Background: Morning light exposure administered as simulated dawn looks a promising method to treat Seasonal Affective Disorder, but it may moreover help with resetting the inaccurate organisation of body clock functions relative to sleep occurring in winter among people in general. Disturbances in sleep patterns are common and may compromise wellbeing even in the short term. Our hypothesis was that simulated dawn could improve the subjective quality of sleep during winter.
Methods: A community-based trial with 100 volunteer subjects provided with dawn simulators. Study period lasted for eight weeks, and subjects used the dawn simulators for two weeks at a time, each subject acting as his own control (ABAB-design). Main outcome measure was subjective quality of sleep recorded each morning with Groningen Sleep Quality Scale.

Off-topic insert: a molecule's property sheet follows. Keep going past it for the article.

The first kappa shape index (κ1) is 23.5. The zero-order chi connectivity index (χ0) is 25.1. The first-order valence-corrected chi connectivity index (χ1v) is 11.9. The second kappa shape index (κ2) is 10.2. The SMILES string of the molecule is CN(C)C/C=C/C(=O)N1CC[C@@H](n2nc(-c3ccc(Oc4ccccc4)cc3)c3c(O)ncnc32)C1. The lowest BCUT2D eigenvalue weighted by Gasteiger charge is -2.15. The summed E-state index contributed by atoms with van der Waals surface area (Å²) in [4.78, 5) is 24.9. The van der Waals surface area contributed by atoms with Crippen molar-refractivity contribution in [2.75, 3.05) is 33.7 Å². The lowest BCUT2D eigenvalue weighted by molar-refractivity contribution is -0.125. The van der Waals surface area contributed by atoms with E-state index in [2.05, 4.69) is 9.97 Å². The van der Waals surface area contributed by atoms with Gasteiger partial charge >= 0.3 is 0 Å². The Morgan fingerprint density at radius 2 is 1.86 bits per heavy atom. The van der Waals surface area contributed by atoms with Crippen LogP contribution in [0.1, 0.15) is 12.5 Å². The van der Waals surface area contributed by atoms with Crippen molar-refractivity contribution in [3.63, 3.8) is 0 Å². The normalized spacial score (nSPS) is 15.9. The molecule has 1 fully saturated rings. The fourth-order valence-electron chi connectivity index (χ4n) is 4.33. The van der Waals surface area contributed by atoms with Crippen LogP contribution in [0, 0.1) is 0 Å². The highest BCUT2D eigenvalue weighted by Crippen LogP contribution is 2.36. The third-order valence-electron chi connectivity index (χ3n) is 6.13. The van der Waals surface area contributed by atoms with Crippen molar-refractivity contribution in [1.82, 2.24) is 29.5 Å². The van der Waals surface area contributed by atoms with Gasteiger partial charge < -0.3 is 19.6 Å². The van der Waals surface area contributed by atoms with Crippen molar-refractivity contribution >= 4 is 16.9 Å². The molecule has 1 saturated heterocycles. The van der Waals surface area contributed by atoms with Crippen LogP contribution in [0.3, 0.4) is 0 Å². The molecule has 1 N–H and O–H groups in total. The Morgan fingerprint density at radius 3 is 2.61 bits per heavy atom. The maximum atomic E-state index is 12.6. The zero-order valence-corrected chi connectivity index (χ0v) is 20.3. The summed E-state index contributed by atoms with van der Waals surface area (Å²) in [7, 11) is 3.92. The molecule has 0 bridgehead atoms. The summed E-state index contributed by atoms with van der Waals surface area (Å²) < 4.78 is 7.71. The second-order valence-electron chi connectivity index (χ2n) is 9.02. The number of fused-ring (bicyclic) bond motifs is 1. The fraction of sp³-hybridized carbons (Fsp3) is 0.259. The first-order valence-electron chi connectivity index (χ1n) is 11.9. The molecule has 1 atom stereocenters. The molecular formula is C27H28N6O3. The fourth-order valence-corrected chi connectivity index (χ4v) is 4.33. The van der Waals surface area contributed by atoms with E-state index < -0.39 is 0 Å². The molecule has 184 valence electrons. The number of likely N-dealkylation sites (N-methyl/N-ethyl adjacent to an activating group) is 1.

Results: 77 subjects completed the trial. Quality of sleep improved while subjects were using dawn simulator-devices (p = 0.001). The treatment became beneficial after six days' use of dawn simulator, but the effect did not last after the use was ceased.
Conclusion: Dawn simulation may help to improve the subjective quality of sleep, but the benefits are modest. Further research is needed to verify these findings and to elucidate the mechanism by which dawn simulation acts on the sleep-wake pattern.